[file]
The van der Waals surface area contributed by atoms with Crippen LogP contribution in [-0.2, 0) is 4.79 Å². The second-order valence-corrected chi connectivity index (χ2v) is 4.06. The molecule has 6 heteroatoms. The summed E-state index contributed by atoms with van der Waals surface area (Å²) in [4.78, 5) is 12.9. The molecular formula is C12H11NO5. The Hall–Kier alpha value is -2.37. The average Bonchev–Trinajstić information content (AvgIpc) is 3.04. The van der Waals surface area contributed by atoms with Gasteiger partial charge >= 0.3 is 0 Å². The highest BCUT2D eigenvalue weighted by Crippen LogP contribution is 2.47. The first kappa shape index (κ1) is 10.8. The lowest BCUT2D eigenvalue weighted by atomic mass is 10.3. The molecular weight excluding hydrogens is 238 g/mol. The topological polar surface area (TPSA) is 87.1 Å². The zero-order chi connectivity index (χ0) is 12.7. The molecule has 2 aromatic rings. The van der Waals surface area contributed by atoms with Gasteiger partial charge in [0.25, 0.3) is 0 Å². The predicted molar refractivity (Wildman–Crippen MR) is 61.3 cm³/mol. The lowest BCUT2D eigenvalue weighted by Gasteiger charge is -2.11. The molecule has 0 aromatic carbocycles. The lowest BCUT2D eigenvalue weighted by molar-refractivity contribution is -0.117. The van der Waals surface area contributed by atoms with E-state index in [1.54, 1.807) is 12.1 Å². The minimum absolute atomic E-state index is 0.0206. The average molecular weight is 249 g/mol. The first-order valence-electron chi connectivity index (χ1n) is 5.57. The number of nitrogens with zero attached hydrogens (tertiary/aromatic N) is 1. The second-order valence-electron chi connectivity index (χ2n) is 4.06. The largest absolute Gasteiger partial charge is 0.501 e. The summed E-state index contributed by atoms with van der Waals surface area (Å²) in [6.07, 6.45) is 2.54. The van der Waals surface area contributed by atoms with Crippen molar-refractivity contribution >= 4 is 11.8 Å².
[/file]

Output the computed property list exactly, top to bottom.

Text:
The van der Waals surface area contributed by atoms with Crippen LogP contribution in [-0.2, 0) is 4.79 Å². The second-order valence-corrected chi connectivity index (χ2v) is 4.06. The molecule has 6 heteroatoms. The summed E-state index contributed by atoms with van der Waals surface area (Å²) in [4.78, 5) is 12.9. The molecular formula is C12H11NO5. The Hall–Kier alpha value is -2.37. The average Bonchev–Trinajstić information content (AvgIpc) is 3.04. The van der Waals surface area contributed by atoms with Gasteiger partial charge >= 0.3 is 0 Å². The highest BCUT2D eigenvalue weighted by Crippen LogP contribution is 2.47. The first kappa shape index (κ1) is 10.8. The lowest BCUT2D eigenvalue weighted by atomic mass is 10.3. The molecular weight excluding hydrogens is 238 g/mol. The topological polar surface area (TPSA) is 87.1 Å². The zero-order chi connectivity index (χ0) is 12.7. The molecule has 2 aromatic rings. The van der Waals surface area contributed by atoms with Gasteiger partial charge in [0.25, 0.3) is 0 Å². The predicted molar refractivity (Wildman–Crippen MR) is 61.3 cm³/mol. The lowest BCUT2D eigenvalue weighted by Gasteiger charge is -2.11. The molecule has 0 aromatic carbocycles. The lowest BCUT2D eigenvalue weighted by molar-refractivity contribution is -0.117. The van der Waals surface area contributed by atoms with E-state index in [1.54, 1.807) is 12.1 Å². The minimum absolute atomic E-state index is 0.0206. The average molecular weight is 249 g/mol. The first-order valence-electron chi connectivity index (χ1n) is 5.57. The number of nitrogens with zero attached hydrogens (tertiary/aromatic N) is 1. The second-order valence-electron chi connectivity index (χ2n) is 4.06. The largest absolute Gasteiger partial charge is 0.501 e. The summed E-state index contributed by atoms with van der Waals surface area (Å²) in [6.07, 6.45) is 2.54. The van der Waals surface area contributed by atoms with Crippen molar-refractivity contribution >= 4 is 11.8 Å².